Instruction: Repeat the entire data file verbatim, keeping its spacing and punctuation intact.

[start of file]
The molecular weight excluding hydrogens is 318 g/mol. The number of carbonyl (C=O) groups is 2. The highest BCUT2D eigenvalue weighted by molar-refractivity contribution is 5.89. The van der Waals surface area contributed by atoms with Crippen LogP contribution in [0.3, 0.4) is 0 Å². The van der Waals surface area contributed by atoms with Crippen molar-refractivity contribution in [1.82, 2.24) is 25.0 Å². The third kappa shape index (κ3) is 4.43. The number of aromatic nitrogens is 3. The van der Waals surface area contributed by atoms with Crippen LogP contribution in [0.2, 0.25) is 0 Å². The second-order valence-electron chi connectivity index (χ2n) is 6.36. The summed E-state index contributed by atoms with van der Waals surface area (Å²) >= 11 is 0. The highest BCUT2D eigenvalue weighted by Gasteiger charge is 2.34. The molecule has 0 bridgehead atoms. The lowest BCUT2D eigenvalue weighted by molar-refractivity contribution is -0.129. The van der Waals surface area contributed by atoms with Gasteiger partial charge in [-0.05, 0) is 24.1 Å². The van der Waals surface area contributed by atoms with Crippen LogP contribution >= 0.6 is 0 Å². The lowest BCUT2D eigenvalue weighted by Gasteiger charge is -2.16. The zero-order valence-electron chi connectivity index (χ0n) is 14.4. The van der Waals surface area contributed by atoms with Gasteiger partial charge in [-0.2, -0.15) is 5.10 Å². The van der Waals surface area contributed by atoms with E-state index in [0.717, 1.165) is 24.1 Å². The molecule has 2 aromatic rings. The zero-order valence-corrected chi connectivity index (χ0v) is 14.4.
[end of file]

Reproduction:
The molecular weight excluding hydrogens is 318 g/mol. The number of carbonyl (C=O) groups is 2. The highest BCUT2D eigenvalue weighted by molar-refractivity contribution is 5.89. The van der Waals surface area contributed by atoms with Crippen LogP contribution in [0.3, 0.4) is 0 Å². The van der Waals surface area contributed by atoms with Crippen molar-refractivity contribution in [1.82, 2.24) is 25.0 Å². The third kappa shape index (κ3) is 4.43. The number of aromatic nitrogens is 3. The van der Waals surface area contributed by atoms with Crippen LogP contribution in [0.2, 0.25) is 0 Å². The second-order valence-electron chi connectivity index (χ2n) is 6.36. The summed E-state index contributed by atoms with van der Waals surface area (Å²) >= 11 is 0. The highest BCUT2D eigenvalue weighted by Gasteiger charge is 2.34. The molecule has 0 bridgehead atoms. The lowest BCUT2D eigenvalue weighted by molar-refractivity contribution is -0.129. The van der Waals surface area contributed by atoms with Gasteiger partial charge in [-0.05, 0) is 24.1 Å². The van der Waals surface area contributed by atoms with Crippen LogP contribution >= 0.6 is 0 Å². The lowest BCUT2D eigenvalue weighted by Gasteiger charge is -2.16. The zero-order valence-electron chi connectivity index (χ0n) is 14.4. The van der Waals surface area contributed by atoms with Gasteiger partial charge in [-0.2, -0.15) is 5.10 Å². The van der Waals surface area contributed by atoms with E-state index in [0.717, 1.165) is 24.1 Å². The molecule has 2 aromatic rings. The zero-order valence-corrected chi connectivity index (χ0v) is 14.4.